How ‘Inside Amy Schumer’ Has Adjusted to its Star’s Ever-Increasing Celebrity
Seemingly every new season of Inside Amy Schumer has brought us the same question: What is Amy going to donow that she’s gotten famous? Her profile has increased considerably each year that the sketch show has been on the air, and audiences are perpetually wondering how the show will be affected by that. We’ve watched her gradually evolve from a favorite at the Comedy Central roasts to a full-fledged superstar who pals around with Jennifer Lawrence. In that context, it’s natural to wonder how that ever-increasing fame is going to affect the comedy of someone who is known for dark humor and has never cared too much for keeping the audience comfortable. Luckily, Amy and her writers have done a fine job handling these adjustments in stride, and the show has continued to be one of the most consistently uproarious comedies on television.
One of the most frequently covered aspects of this show has been its feminist-leaning tendencies. After the second season hinted at feminist concepts with sketches like “Hello, M’Lady,” which skewered “nice guys” who turned cruel at the first hint of rejection, season 3 went into it full bore, with several sketches taking on explicitly feminist concepts. In the same episode, we saw the “Football Town Nights” sketch that looked at rape culture in high school, and “Last Fuckable Day,” a spot-on satire of Hollywood ageism. There was also the Emmy-winning song parody “Girl, You Don’t Need Makeup,” which seemed to be a specific parody of One Direction’s “What Makes You Beautiful” but could be a stand-in for any song that attempted to appeal to female audiences with generic lines about how you’re perfect just the way you are, without offering real substance. The twist — that the boy band dudes change their mind after actually seeing her without makeup — drove the point home perfectly. Looking at these sketches, it was clear that Schumer had embraced the idea that she was a voice for feminism in comedy, and was bringing that into her show on a regular basis.
And yet, none of these sketches could match the masterpiece of season 3, the 12 Angry Men parody. This was an episode-length sketch focusing on the question of whether or not Schumer was “hot enough to be on television.” It followed the premise of the classic play note-for-note; in the beginning, only one juror thinks she is, then spends the rest of the episode convincing the jury to change their minds. This involves asking whether or not Schumer gives them a “reasonable chub” (a welcome addition to the lexicon), before eventually they all change their mind. This was Amy Schumer taking on sexism directly, and using her newfound fame as the platform to do it. Essentially, this was an entire episode dedicated to digging into the real meat of the rancid concepts those other sketches had only touched on briefly.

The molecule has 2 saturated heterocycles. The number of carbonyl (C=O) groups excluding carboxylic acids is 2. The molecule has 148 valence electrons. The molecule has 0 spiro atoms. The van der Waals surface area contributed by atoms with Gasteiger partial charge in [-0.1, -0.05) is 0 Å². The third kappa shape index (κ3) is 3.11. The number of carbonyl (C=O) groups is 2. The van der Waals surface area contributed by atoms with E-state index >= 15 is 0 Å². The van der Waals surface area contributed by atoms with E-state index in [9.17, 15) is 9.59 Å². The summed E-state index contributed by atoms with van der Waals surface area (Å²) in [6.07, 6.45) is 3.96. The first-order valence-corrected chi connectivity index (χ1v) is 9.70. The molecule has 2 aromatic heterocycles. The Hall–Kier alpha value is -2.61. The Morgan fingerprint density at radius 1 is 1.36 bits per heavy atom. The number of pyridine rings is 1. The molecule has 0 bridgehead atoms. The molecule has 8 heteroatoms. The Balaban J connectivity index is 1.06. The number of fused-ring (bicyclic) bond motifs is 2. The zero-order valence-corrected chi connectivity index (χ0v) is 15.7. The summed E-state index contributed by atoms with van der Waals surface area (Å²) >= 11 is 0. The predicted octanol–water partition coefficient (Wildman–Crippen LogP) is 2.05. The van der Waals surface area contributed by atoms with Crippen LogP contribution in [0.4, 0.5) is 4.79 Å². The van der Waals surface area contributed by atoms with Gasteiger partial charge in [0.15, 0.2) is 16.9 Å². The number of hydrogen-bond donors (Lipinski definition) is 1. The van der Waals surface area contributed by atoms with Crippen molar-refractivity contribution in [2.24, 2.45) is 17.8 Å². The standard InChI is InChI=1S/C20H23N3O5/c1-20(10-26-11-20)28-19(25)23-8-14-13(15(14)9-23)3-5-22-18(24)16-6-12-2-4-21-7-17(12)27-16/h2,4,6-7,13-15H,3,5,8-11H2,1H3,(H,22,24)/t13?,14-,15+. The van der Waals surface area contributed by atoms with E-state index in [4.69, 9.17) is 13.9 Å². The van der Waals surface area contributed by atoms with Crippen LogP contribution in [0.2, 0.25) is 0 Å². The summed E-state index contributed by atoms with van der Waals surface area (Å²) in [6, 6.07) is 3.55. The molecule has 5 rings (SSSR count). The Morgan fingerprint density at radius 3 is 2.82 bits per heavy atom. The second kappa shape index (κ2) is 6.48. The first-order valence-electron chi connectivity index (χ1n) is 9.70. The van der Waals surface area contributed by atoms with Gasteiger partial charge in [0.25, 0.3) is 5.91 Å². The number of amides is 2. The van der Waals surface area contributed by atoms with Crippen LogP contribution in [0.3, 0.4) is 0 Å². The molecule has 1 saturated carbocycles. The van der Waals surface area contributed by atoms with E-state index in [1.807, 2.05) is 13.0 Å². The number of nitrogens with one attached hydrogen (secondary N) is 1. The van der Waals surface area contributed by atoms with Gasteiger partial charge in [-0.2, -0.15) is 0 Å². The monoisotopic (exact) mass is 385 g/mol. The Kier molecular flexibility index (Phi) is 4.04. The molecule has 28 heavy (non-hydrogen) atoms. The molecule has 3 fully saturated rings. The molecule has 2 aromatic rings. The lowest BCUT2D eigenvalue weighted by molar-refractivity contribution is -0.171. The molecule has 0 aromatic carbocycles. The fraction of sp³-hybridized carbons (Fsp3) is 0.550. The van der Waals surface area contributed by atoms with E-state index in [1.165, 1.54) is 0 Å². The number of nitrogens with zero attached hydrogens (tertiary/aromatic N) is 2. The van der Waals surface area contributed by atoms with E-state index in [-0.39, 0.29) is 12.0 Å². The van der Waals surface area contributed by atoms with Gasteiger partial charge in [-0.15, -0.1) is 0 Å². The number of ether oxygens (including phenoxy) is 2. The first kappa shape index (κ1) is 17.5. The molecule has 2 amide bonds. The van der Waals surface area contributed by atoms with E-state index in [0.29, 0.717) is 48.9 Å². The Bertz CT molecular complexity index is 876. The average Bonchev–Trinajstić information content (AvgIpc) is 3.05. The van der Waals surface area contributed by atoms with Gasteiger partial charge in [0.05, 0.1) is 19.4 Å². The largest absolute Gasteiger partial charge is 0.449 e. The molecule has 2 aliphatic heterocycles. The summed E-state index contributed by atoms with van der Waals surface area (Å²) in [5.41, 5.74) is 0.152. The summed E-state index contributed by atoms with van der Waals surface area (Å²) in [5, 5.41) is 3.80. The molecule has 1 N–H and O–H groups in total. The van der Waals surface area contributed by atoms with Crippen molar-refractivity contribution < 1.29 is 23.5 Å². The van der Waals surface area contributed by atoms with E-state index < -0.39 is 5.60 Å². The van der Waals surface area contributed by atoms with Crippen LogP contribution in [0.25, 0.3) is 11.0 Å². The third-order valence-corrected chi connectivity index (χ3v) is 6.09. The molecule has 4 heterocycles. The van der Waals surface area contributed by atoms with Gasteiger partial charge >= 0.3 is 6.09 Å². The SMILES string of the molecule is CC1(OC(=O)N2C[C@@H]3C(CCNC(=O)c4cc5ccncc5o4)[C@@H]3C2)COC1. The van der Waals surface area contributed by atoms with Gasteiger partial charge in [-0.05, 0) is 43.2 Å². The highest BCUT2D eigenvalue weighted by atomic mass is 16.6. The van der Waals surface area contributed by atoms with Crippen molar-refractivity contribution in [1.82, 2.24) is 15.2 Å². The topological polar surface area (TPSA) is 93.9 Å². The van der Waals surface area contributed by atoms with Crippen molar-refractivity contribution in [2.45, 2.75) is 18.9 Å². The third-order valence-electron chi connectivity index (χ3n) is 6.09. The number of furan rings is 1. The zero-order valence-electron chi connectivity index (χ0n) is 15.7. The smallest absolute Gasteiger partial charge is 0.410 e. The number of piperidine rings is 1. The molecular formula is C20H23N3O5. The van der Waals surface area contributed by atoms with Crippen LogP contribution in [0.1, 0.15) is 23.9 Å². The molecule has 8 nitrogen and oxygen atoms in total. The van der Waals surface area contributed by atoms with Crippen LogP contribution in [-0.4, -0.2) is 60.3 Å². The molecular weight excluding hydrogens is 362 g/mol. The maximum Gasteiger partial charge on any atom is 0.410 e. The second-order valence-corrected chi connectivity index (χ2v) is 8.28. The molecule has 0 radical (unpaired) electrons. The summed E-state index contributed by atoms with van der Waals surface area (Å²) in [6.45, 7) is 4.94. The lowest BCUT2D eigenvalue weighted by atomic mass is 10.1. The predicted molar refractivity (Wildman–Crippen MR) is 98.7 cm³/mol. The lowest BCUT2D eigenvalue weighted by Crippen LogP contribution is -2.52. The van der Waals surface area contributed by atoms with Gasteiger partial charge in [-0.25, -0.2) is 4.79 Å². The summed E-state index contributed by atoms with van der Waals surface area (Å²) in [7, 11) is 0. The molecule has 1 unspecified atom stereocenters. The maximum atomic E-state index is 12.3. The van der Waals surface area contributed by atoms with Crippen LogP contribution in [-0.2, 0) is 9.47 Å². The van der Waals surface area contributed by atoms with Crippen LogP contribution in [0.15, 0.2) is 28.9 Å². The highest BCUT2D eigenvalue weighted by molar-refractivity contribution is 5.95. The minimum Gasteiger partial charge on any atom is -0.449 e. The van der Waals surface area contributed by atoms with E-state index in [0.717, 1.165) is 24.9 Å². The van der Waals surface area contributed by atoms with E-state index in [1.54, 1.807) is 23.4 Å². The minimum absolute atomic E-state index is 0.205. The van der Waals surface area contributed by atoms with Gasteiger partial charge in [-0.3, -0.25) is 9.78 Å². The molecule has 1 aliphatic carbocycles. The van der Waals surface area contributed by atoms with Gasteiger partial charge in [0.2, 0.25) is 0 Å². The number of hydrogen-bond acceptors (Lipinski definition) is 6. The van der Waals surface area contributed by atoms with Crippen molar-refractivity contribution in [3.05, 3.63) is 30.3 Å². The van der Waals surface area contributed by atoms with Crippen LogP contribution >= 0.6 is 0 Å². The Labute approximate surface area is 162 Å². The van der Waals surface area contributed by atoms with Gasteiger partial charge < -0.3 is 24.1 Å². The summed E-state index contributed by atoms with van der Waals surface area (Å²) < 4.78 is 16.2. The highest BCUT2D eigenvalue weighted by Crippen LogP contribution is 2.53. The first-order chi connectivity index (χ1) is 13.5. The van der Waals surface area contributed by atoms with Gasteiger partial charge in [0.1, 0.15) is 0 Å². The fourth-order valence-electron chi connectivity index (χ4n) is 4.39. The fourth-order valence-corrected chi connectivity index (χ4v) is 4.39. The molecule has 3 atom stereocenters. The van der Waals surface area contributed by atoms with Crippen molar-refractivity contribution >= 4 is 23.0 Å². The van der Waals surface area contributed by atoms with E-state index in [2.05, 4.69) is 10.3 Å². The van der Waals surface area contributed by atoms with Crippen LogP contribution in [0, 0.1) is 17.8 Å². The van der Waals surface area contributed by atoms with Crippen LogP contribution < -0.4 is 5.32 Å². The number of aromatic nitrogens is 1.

Really, the 12 Angry Men episode could have been an unmitigated disaster; to begin with, stretching out one sketch into an entire episode can be a huge problem if you don’t have the material to back it up. More importantly, the sketch ran the risk of being excessively heavy-handed. Can 22 minutes of hearing why old-school objectification of women is bad and harmful really make for an entertaining comedy show, or will it leave viewers merely feeling chastened rather than entertained? Luckily, the sketch ended up being hilarious mostly because it used a light touch. The raging sexist attitudes that made up the jury room were presented as silly and out-of-touch rather than dangerous and menacing, similar to how the “Hello M’Lady” sketch succeeded by portraying potentially creepy guys as awkward and a bit douchey, but ultimately harmless rather than as a serious threat. These sketches expose the idiocy of sexism by portraying it as a ridiculous sideshow rather than as an imminent threat.
But while season 3 established Schumer’s interest in feminist-minded comedy, a few key things happened in between the third and fourth seasons. The first was that Schumer’s feminism faced a backlash. Older jokes like “I used to date a lot of Hispanic guys, but now I prefer consensual” re-surfaced, causing people to ask whether hailing Schumer as a feminist comedy icon was a smart move. Now, there’s a strong argument to be made that the punchline to that joke isn’t “all Latino men are rapists” but rather “can you believe how horrible and racist that thing I just said was?” She was using irony as a way of mocking the foolishness of racism. Still, you get the feeling that when Schumer made the joke, she had no idea that she would eventually become either a major celebrity or someone who the world of social justice cared about. She didn’t have to choose her words as carefully back then, and now, in light of her increased fame, it was coming back to bite her.